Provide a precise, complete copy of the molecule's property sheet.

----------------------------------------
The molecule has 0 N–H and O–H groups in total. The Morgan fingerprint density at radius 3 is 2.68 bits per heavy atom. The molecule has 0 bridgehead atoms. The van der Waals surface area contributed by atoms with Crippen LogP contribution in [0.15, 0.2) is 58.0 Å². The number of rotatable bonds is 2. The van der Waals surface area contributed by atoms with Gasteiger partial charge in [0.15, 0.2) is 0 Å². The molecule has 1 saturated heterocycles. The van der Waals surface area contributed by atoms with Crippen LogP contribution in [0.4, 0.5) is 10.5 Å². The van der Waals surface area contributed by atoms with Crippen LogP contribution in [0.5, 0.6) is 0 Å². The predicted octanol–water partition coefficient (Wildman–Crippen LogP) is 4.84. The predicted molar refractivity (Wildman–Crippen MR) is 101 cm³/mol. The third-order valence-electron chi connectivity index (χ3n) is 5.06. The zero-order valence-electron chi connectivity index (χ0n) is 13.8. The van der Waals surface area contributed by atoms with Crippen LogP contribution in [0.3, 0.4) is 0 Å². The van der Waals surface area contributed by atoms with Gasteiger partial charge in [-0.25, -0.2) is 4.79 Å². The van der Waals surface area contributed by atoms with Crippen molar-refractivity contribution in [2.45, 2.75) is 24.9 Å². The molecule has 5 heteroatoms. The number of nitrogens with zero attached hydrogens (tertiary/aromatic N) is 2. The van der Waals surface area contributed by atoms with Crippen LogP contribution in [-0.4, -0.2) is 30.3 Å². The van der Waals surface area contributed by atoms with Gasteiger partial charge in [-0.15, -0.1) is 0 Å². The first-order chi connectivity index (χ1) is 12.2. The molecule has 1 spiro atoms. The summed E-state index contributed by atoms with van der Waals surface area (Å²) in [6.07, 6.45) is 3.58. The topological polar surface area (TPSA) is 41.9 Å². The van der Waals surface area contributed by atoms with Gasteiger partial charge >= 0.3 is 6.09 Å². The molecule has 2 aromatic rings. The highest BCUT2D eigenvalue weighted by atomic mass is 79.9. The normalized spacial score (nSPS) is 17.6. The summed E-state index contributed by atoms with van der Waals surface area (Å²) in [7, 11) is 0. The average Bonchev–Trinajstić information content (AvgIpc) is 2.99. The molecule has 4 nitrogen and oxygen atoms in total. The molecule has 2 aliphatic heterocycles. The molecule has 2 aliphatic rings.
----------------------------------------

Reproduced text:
The molecule has 0 N–H and O–H groups in total. The Morgan fingerprint density at radius 3 is 2.68 bits per heavy atom. The molecule has 0 bridgehead atoms. The van der Waals surface area contributed by atoms with Crippen LogP contribution in [0.15, 0.2) is 58.0 Å². The number of rotatable bonds is 2. The van der Waals surface area contributed by atoms with Gasteiger partial charge in [0.15, 0.2) is 0 Å². The molecule has 1 saturated heterocycles. The van der Waals surface area contributed by atoms with Crippen LogP contribution in [0.4, 0.5) is 10.5 Å². The van der Waals surface area contributed by atoms with Crippen LogP contribution in [0.5, 0.6) is 0 Å². The predicted octanol–water partition coefficient (Wildman–Crippen LogP) is 4.84. The predicted molar refractivity (Wildman–Crippen MR) is 101 cm³/mol. The third-order valence-electron chi connectivity index (χ3n) is 5.06. The zero-order valence-electron chi connectivity index (χ0n) is 13.8. The van der Waals surface area contributed by atoms with Crippen LogP contribution in [0.3, 0.4) is 0 Å². The van der Waals surface area contributed by atoms with Gasteiger partial charge in [-0.25, -0.2) is 4.79 Å². The van der Waals surface area contributed by atoms with Crippen molar-refractivity contribution in [2.45, 2.75) is 24.9 Å². The molecule has 5 heteroatoms. The number of nitrogens with zero attached hydrogens (tertiary/aromatic N) is 2. The van der Waals surface area contributed by atoms with Crippen LogP contribution in [-0.4, -0.2) is 30.3 Å². The van der Waals surface area contributed by atoms with Gasteiger partial charge in [-0.15, -0.1) is 0 Å². The first-order chi connectivity index (χ1) is 12.2. The molecule has 1 spiro atoms. The summed E-state index contributed by atoms with van der Waals surface area (Å²) in [6.07, 6.45) is 3.58. The topological polar surface area (TPSA) is 41.9 Å². The van der Waals surface area contributed by atoms with Gasteiger partial charge >= 0.3 is 6.09 Å². The molecule has 2 aromatic rings. The highest BCUT2D eigenvalue weighted by atomic mass is 79.9. The normalized spacial score (nSPS) is 17.6. The summed E-state index contributed by atoms with van der Waals surface area (Å²) in [7, 11) is 0. The average Bonchev–Trinajstić information content (AvgIpc) is 2.99. The molecule has 4 nitrogen and oxygen atoms in total. The molecule has 2 aliphatic heterocycles. The molecule has 2 aliphatic rings.